25 July 2018
In the first case of its kind, a pension fund member in Australia has taken their fund to court over a lack of information on what it knows about the impact of climate change on his investments and what it is doing about it.
Mark McVeigh, 23, is taking the Retail Employees Superannuation Trust (REST) to the Federal Court of Australia. He is being supported by lawyers at Environmental Justice Australia.
Commenting on the case, ClientEarth’s Head of Climate Alice Garton said: “This case is being brought in Australia but the principles which underpin it are the same in the UK and we may well see similar cases in this country in the near future.
“Climate change is one of the most significant financial risks to the global economy and will have profound consequences for pension funds and other long-term investments. Pension funds must incorporate climate change risks and opportunities into their investment decision-making process to ensure the future savings of millions of people are protected.
“Many pension fund members like Mark are concerned about climate change issues. They, like all members, have a right to be kept informed about how their pension savings are invested. It is time pension funds are open about what actions they are taking to identify and manage climate-related financial risk so that members can hold their pension funds to account.”
David Barnden, principal lawyer at legal practice Environmental Justice Australia, said: “REST has a poor record of telling members about its actions on climate change. So Mark asked REST to commit to the recommendations of the Task Force on Climate-related Financial Disclosures. REST ignored his request.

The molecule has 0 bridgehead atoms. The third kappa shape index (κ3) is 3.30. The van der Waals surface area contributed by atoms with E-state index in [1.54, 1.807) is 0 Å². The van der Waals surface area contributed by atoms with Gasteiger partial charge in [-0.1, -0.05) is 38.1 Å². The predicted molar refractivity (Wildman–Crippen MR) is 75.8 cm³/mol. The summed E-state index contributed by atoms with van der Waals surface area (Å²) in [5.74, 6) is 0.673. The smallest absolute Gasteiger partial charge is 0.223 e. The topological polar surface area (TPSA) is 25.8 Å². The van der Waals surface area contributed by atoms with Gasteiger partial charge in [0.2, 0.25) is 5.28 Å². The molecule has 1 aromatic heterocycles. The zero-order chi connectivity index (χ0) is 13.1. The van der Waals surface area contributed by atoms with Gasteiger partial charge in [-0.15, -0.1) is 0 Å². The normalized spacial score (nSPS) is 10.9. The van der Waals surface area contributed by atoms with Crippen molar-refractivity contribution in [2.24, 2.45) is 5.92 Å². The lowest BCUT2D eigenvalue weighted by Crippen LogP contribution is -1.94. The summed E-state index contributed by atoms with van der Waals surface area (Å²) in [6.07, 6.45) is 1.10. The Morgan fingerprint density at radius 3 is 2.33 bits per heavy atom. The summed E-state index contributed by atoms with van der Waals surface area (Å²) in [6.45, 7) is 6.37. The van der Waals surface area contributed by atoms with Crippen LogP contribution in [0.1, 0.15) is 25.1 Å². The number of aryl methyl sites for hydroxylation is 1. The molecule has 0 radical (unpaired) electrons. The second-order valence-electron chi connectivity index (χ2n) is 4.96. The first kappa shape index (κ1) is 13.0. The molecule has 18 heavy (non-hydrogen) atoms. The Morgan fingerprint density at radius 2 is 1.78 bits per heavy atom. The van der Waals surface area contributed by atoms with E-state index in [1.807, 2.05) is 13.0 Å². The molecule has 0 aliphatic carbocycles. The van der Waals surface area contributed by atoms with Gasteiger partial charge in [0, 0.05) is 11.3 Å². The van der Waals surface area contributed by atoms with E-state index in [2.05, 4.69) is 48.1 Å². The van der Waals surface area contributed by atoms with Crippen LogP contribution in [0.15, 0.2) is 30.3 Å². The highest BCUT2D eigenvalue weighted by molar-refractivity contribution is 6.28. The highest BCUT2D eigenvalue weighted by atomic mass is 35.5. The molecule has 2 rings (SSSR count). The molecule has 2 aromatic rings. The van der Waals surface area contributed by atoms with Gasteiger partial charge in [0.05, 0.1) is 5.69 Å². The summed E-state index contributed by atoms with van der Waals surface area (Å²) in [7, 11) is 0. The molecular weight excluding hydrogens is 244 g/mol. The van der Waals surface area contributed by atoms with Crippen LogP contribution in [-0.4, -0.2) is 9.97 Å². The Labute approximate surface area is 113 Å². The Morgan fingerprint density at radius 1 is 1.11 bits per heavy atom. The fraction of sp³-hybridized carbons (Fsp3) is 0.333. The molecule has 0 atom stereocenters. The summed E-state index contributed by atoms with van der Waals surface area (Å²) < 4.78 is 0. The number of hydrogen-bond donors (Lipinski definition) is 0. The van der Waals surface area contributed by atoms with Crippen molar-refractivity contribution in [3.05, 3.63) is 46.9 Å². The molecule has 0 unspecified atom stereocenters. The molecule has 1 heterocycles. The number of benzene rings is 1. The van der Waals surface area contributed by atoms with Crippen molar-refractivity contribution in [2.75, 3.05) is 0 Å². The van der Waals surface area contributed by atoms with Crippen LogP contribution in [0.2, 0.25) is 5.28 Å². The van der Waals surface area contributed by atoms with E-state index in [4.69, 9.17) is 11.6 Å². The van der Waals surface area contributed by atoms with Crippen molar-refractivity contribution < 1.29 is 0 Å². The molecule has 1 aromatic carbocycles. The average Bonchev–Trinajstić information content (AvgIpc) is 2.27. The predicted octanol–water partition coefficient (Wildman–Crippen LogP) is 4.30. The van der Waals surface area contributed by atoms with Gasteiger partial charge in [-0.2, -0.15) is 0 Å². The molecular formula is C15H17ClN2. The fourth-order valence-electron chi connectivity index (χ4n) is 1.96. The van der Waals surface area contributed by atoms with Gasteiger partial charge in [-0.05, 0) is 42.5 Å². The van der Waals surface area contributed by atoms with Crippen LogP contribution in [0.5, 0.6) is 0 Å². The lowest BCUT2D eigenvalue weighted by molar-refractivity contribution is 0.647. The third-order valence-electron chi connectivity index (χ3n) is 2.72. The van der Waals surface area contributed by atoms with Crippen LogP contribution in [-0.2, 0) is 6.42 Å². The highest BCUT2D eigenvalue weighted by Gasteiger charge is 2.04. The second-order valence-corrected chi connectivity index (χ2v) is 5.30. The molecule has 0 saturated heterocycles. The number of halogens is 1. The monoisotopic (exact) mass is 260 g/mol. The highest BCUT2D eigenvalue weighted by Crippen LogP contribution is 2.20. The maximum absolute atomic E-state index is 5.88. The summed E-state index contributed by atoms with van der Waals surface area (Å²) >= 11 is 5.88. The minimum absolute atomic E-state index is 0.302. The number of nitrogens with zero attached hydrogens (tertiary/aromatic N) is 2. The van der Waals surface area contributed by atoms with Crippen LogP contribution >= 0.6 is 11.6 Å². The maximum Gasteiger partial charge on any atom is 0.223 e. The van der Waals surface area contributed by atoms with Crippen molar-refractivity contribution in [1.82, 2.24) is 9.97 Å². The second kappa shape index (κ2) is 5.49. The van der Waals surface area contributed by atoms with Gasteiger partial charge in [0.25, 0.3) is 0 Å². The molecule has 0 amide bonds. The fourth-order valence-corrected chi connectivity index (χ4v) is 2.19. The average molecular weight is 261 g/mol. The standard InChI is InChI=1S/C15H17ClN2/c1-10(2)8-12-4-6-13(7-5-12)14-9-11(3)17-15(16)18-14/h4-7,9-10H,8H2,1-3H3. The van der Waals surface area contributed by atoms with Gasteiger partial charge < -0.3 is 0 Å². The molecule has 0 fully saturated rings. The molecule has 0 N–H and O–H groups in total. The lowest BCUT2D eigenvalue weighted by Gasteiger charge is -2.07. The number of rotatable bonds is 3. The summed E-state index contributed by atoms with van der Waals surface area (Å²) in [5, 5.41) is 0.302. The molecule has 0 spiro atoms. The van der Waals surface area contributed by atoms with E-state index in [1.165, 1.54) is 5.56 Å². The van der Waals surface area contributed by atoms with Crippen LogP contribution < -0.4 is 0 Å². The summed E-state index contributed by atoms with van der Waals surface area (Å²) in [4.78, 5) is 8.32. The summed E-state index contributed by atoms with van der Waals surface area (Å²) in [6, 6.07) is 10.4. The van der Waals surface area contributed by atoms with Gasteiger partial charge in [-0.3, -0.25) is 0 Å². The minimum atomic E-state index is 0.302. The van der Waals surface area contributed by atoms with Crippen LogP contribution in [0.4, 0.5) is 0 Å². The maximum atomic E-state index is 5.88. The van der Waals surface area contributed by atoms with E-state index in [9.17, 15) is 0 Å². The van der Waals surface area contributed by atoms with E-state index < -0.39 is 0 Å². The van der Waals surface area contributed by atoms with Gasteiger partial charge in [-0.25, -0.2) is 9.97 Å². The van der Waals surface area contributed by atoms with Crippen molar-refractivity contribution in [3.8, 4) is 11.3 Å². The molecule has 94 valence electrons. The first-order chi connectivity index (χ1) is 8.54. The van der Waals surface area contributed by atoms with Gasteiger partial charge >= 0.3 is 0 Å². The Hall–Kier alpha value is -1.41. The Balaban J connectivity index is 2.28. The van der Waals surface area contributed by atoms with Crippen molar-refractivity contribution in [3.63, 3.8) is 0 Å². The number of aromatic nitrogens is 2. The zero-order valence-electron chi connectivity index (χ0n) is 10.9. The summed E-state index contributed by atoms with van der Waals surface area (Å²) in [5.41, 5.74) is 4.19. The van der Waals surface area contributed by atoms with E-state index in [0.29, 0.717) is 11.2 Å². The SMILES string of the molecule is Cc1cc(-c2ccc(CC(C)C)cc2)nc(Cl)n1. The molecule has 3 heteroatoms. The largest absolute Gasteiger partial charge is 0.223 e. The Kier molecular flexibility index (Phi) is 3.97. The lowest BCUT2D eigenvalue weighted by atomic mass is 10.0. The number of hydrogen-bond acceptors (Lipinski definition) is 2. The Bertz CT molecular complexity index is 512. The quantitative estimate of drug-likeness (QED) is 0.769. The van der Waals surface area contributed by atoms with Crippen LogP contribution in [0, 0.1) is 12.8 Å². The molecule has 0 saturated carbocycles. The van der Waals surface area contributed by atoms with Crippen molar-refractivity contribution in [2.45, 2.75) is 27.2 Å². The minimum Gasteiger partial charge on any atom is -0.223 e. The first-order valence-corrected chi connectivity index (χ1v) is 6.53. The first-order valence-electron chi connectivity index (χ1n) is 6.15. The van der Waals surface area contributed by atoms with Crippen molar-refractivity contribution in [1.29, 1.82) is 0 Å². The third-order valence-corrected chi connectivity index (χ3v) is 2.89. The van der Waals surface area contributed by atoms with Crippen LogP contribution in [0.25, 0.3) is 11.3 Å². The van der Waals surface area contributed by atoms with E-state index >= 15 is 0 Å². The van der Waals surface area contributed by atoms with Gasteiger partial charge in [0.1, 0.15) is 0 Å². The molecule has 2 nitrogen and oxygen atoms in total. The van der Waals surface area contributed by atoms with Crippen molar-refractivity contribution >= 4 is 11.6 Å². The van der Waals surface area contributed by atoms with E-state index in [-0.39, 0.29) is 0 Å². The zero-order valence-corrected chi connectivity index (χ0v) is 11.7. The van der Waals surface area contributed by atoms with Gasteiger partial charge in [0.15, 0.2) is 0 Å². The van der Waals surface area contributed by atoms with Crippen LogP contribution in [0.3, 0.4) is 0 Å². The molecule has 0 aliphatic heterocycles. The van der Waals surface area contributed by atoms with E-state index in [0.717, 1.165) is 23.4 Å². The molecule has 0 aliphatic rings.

“REST has long-term investments in property and infrastructure, as well as in public companies exposed to climate risks. Super fund trustees must consider climate risks and protect their members from the significant impacts of climate change.
“This is an important test case for Australia’s A$2.6 trillion superannuation industry. Super funds own 25% of the total value of all companies listed on the Australian Securities Exchange. These funds and the individuals that control them are critical to the economy’s fast and orderly transition under the Paris Agreement.”
The unprecedented case highlights the legal obligation for pension fund trustees to understand and manage all material financial risks in their investment decision-making process, including the significant and systemic risks presented by climate change.
Pension fund trustees who fail to act in the best interests of plan members can be held accountable.
Garton added: “This litigation should serve as a wake-up call to pension funds who are not adequately communicating their actions on climate change to members. We expect to see more litigation of this type against pension funds who are falling behind in their disclosure and management of climate-related financial risk.”
Alice Garton is an Australian qualified lawyer.